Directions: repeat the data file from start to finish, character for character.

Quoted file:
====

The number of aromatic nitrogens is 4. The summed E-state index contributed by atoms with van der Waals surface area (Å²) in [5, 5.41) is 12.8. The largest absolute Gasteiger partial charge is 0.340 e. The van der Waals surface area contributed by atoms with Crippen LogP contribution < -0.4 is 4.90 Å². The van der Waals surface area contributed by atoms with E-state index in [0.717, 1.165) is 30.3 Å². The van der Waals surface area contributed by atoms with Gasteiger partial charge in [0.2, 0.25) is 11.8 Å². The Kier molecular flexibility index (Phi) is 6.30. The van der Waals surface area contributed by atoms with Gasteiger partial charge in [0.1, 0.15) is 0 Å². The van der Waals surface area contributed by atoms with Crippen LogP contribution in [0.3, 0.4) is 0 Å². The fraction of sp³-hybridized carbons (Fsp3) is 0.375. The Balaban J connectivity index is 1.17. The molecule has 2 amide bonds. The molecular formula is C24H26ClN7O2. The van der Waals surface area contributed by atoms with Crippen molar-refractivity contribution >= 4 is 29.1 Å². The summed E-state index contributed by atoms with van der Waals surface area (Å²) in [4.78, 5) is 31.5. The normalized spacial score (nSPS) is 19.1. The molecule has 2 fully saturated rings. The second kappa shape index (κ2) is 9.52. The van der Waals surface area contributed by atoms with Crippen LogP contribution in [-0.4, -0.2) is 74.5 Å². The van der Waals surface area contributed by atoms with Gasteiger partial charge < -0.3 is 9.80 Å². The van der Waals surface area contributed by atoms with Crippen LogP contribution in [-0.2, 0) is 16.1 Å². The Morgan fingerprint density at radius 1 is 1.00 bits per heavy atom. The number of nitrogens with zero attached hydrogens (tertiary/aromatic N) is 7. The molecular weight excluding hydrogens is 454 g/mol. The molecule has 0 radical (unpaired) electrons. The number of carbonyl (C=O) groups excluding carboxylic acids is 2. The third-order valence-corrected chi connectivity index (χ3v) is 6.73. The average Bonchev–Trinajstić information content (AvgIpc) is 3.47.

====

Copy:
The number of aromatic nitrogens is 4. The summed E-state index contributed by atoms with van der Waals surface area (Å²) in [5, 5.41) is 12.8. The largest absolute Gasteiger partial charge is 0.340 e. The van der Waals surface area contributed by atoms with Crippen LogP contribution < -0.4 is 4.90 Å². The van der Waals surface area contributed by atoms with E-state index in [0.717, 1.165) is 30.3 Å². The van der Waals surface area contributed by atoms with Gasteiger partial charge in [0.2, 0.25) is 11.8 Å². The Kier molecular flexibility index (Phi) is 6.30. The van der Waals surface area contributed by atoms with Gasteiger partial charge in [0.1, 0.15) is 0 Å². The van der Waals surface area contributed by atoms with Crippen LogP contribution in [0.3, 0.4) is 0 Å². The fraction of sp³-hybridized carbons (Fsp3) is 0.375. The Balaban J connectivity index is 1.17. The molecule has 2 amide bonds. The molecular formula is C24H26ClN7O2. The van der Waals surface area contributed by atoms with Crippen molar-refractivity contribution >= 4 is 29.1 Å². The summed E-state index contributed by atoms with van der Waals surface area (Å²) in [4.78, 5) is 31.5. The normalized spacial score (nSPS) is 19.1. The molecule has 2 fully saturated rings. The second kappa shape index (κ2) is 9.52. The van der Waals surface area contributed by atoms with Crippen LogP contribution in [-0.4, -0.2) is 74.5 Å². The van der Waals surface area contributed by atoms with Gasteiger partial charge < -0.3 is 9.80 Å². The van der Waals surface area contributed by atoms with Crippen LogP contribution in [-0.2, 0) is 16.1 Å². The Morgan fingerprint density at radius 1 is 1.00 bits per heavy atom. The number of nitrogens with zero attached hydrogens (tertiary/aromatic N) is 7. The molecular weight excluding hydrogens is 454 g/mol. The molecule has 0 radical (unpaired) electrons. The number of carbonyl (C=O) groups excluding carboxylic acids is 2. The third-order valence-corrected chi connectivity index (χ3v) is 6.73. The average Bonchev–Trinajstić information content (AvgIpc) is 3.47.